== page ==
I do agree the 6.5 Creedmoor with heavy bullets has some impressive ballistics. That’s why there are a few guys running it. But, one of the other keys to the game is being able to spot your own impact, because nobody can be coached on the clock. So you have to see your bullets and make corrections, and increased recoil makes that more difficult. So we’re all trying to strike “the right balance” and some think the 6.5 Creedmoor is worth it … and others don’t. This is all pretty subjective stuff, but that’s part of what makes it so interesting to see what other people are using. If it was all just math on paper, this wouldn’t be as fun to read about! 😉


      • Mare Lambrechts


        I have not considered the BC variations on the bullets, that make so much sense. In terms of a paper exercise choosing the best bullet and caliber, that was fun though..

        Keep well and thanks for the articles.

  6. What ever happened to the 6XC? Why nobody seems to be using it anymore?

    • Hey, Alfonso. I personally started off shooting 6XC when I first got into PRS-style matches. I was a big fan. At the time, Norma brass was the only option – and honestly they aren’t in the same league as Lapua or Alpha. Those two stand alone when it comes to top-shelf brass. But Alpha did sell brass for the 6XC II at some point, but it looks like they discontinued it. So I guess my hunch would be the lack of quality brass. I just looked and 92% of these guys use either Alpha or Lapua brass. I’ve learned that lesson the hard way over the years. If you want your ammo to have super-consistent muzzle velocity, with SD’s in the single digits – doing it with anything but Lapua or Alpha brass is either a whole lot of extra work, or even impossible with some brands of brass.

      So I’d say that’s the biggest thing limiting it’s popularity. I don’t think it’s anything inherent about the chamber design or case capacity not being ideal for this sport. It is basically between the 6 GT and 6 Creedmoor. But, there simply aren’t great brass choices for it.


  7. George Katsampes

    Hey, Cal… outstanding article!!…and thank you for doing it. You probably don’t remember me; you were responsible for helping me get into long range precision shooting back around 2008. I was shooting .308 WIN at the time and you introduced me to the amazing 6.5×284 NORMA. A lot has changed over they years to where just recently I purchased a Barrett MRAD-SMR chambered in 6.5 Creedmoor. So needless to say, seeing the Creed a top choice among the pros was rather exciting, enlightening and encouraging at the same time. I haven’t shot the SMR yet; being in California I have to wait 10 days… 4 to go. But boy am I looking forward to it. Anyway, hope all is well with you and yours. Take care, my friend… and I cannot thank you enough for all you do. Best, George

    • Hey, George! 2008 was a long time ago! That sounds like an awesome rifle. I know some professional shooters who can’t say enough great things about the Barrett MRAD. I bet you love it. The 6.5 Creedmoor is such a capable round. I still find myself recommending it to more friends than anything else. If I could own just one rifle, it’d absolutely be chambered in 6.5 Creedmoor. Hope you love it!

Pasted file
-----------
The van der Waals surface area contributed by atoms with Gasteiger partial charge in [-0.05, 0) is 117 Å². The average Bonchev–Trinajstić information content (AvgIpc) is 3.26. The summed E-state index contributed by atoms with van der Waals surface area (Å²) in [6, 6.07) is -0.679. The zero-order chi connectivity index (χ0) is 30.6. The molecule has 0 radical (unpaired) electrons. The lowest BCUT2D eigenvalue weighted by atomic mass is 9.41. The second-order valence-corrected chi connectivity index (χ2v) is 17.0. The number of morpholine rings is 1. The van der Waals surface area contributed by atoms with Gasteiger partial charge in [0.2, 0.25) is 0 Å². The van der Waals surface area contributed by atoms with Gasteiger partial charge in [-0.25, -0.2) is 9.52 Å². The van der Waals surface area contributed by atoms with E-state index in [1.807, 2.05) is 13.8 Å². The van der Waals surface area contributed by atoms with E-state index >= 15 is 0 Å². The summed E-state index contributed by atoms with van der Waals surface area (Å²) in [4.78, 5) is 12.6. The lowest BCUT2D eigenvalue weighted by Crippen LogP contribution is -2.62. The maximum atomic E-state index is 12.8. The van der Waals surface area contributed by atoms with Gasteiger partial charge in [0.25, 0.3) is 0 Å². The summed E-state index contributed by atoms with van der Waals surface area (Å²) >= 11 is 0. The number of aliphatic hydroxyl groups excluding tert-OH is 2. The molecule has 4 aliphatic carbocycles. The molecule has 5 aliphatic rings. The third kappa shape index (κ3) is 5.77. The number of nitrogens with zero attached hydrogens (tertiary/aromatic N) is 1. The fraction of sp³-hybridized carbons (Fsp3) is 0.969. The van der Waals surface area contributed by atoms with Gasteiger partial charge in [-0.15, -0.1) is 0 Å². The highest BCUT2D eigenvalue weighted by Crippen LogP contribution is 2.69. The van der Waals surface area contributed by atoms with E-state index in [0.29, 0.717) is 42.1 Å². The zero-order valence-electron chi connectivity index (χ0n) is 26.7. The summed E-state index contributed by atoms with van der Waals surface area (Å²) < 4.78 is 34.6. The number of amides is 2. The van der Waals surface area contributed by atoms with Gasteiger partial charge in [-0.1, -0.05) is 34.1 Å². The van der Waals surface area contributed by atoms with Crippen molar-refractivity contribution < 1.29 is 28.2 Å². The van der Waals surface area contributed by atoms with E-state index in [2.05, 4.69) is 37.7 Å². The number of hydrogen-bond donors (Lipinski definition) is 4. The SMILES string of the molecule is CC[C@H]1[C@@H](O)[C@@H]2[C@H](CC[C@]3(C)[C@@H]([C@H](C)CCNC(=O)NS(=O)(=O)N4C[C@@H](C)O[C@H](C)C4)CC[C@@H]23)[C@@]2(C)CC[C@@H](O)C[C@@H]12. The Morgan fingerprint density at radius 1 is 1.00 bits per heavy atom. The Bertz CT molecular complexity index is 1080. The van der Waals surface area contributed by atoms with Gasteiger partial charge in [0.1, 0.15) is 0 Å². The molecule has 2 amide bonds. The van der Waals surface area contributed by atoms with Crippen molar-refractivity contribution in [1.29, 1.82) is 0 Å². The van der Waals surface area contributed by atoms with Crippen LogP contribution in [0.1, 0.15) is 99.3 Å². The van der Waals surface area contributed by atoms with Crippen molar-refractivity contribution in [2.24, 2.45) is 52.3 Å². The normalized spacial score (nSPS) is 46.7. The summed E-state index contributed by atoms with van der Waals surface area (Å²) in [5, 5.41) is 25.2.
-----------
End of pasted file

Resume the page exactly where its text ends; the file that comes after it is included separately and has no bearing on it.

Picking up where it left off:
Thanks for the kind words,

  8. Were those guys running 26” barrels in Tac division? I only ask because my 20” 308 is shooting the 185 berger gold medal match at 2620. I’d think that 176 being 10 gr lighter would be easily running 2800 from a 26”. If it wasn’t for the goofy rules of Tac division I wonder what would really be the top bullet

    • Yes. It looks like almost all of them were running 26″ barrels. 5 of 7 were 26″ and 1 was 24″ and 1 was 27″. And you make a good point. I honestly, forgot that they limited the bullet choices for the tactical division. But, for anyone interested, here is an excerpt from the official rules for the Tactical Division:

      2.2.1 Tactical Division rifles are restricted to .308 Winchester and 5.56 NATO/.223 Remington calibers only.
      2.2.2 5.56 NATO/.223 Remington has a bullet weight cap of 77 grains and muzzle velocity cannot exceed 3,000 fps (+/- 30 fps for environmental factors and equipment discrepancies).
      2.2.3 7.62 NATO/.308 Winchester has a bullet weight cap of 178 grains and muzzle velocity cannot exceed 2,800 fps (+/- 28 fps for environmental factors and equipment discrepancies).
      2.2.4 No modified wildcat rounds such as the .223 Ackley Improved are permitted to shoot in the Tactical Division. Anyone discovered violating this rule will receive an automatic Match DQ.
      2.2.5 Tactical Division shooters will shoot the exact same COF as Open Division.

      I agree that seems goofy. I get limiting the chambering, but I’m not sure I understand why they need to restrict the bullet and velocity. But, I don’t compete in that space. I prefer the Open Division, personally. It would be interesting to see what would be on top without that rule, but I guess if you’re competing in the Tactical Division you have to live with it.


  9. What powder were the 308 guys using for their loads?